When I have been involved with running exams (I wasn’t, really, this year), special care seems to be made to spread these out so that where possible students don’t get exams bunched together. Still, I’ve heard students complain “we only have one day off between the Monday and Wednesday exams, that isn’t enough time to revise for the second topic”. I have a lot of sympathy for this; assessing a module (or proportion thereof) by how you perform in a one-, two- or three-hour window is quite a problematic arrangement, and if you haven’t had sufficient time to get up to speed on the topic, even more so. But I have had in mind that, essentially, “when I were a lad, we had it much worse”. Clearing out some boxes to move house, I found exam timetables from five of the six semesters I spent as an undergraduate, so now I can confirm or refute my feeling on this, in the latest of my series of posts that are surely only of interest to me.
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Previously, we posted about Katie’s Binary Nail varnish tutorial video, and how you can use glitter (
1) and no glitter (
0) to encode binary messages in your nail varnish. We also posted an accompanying puzzle, stated as:
Suppose I want to paint my nails on one hand differently every day for a month – so I need to use all 31 combinations involving glitter. Assuming that a nail painted with plain varnish can have glitter added, but a nail with glitter needs to be nail-varnish-removed before it can become a plain nail again, what order do I apply the different combinations so that you minimise the amount of nail varnish remover I’ll need to use?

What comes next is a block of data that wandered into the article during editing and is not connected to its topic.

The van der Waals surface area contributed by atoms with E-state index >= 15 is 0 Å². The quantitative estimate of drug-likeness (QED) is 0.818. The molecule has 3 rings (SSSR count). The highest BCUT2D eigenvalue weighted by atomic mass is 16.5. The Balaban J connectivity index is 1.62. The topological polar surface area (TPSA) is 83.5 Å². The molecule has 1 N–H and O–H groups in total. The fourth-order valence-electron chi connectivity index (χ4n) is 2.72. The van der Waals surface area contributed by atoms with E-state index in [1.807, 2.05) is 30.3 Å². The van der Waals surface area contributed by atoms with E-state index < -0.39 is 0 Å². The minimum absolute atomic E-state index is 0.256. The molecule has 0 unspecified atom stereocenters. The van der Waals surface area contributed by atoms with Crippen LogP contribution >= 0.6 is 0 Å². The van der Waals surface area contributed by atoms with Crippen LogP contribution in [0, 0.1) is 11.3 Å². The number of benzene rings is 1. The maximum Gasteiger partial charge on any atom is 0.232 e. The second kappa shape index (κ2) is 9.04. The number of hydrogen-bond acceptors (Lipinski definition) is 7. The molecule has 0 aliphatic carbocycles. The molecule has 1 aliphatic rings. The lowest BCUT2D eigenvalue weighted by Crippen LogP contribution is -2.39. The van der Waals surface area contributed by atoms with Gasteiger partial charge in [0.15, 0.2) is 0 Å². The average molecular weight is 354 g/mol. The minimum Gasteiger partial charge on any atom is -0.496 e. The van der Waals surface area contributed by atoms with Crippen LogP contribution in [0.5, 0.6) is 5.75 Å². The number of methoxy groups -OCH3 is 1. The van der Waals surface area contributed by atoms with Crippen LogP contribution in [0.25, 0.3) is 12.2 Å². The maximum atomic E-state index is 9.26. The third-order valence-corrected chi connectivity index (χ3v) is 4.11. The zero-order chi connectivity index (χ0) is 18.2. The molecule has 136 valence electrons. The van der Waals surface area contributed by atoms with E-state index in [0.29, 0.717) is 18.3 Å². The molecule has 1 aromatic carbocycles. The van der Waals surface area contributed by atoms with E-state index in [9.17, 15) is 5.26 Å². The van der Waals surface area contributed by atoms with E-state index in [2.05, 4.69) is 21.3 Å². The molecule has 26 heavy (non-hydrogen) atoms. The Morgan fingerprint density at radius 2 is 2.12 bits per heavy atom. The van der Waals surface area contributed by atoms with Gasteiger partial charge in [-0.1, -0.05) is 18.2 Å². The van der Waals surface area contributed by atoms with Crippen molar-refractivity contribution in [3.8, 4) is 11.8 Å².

Puzzlebomb is a monthly puzzle compendium. Issue 54 of Puzzlebomb, for June 2016, can be found here:
The solutions to Issue 54 can be found here:
Previous issues of Puzzlebomb, and their solutions, can be found at Puzzlebomb.co.uk.
The next issue of the Carnival of Mathematics, rounding up blog posts from the month of May, and compiled by Gaurish, is now online at Gaurish4Math.
The Carnival rounds up maths blog posts from all over the internet, including some from our own Aperiodical. See our Carnival of Mathematics page for more information.
More information at Wired.
A while ago I was helping out at an open day. The material presented gave some information about the range of assessment types we use. A potential applicant asked me “how can you do coursework for maths?”. She felt that (what she understood as) maths could only be assessed by examination. (This is presumably because her experience of the English school system has not exposed her to anything but exams for maths.)
I thought it might be interesting (to me, at least) to list the types of assessment I’ve been involved in marking in the 2015/16 academic year.